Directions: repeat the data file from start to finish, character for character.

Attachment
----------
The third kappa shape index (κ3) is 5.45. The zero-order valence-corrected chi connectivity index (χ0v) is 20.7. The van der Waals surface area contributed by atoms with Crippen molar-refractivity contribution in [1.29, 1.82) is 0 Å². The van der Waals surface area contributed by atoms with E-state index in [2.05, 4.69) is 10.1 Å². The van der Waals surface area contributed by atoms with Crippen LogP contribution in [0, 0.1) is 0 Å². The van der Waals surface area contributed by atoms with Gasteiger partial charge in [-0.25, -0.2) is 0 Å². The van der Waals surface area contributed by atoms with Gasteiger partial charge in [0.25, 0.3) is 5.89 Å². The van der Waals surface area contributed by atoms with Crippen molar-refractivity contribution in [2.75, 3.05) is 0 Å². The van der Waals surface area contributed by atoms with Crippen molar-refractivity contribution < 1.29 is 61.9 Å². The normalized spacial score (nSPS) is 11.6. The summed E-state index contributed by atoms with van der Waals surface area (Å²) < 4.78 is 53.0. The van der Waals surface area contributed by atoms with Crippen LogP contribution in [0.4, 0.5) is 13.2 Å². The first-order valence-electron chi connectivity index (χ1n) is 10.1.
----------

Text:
The third kappa shape index (κ3) is 5.45. The zero-order valence-corrected chi connectivity index (χ0v) is 20.7. The van der Waals surface area contributed by atoms with Crippen molar-refractivity contribution in [1.29, 1.82) is 0 Å². The van der Waals surface area contributed by atoms with E-state index in [2.05, 4.69) is 10.1 Å². The van der Waals surface area contributed by atoms with Crippen LogP contribution in [0, 0.1) is 0 Å². The van der Waals surface area contributed by atoms with Gasteiger partial charge in [-0.25, -0.2) is 0 Å². The van der Waals surface area contributed by atoms with Gasteiger partial charge in [0.25, 0.3) is 5.89 Å². The van der Waals surface area contributed by atoms with Crippen molar-refractivity contribution in [2.75, 3.05) is 0 Å². The van der Waals surface area contributed by atoms with Crippen molar-refractivity contribution < 1.29 is 61.9 Å². The normalized spacial score (nSPS) is 11.6. The summed E-state index contributed by atoms with van der Waals surface area (Å²) < 4.78 is 53.0. The van der Waals surface area contributed by atoms with Crippen LogP contribution in [0.4, 0.5) is 13.2 Å². The first-order valence-electron chi connectivity index (χ1n) is 10.1.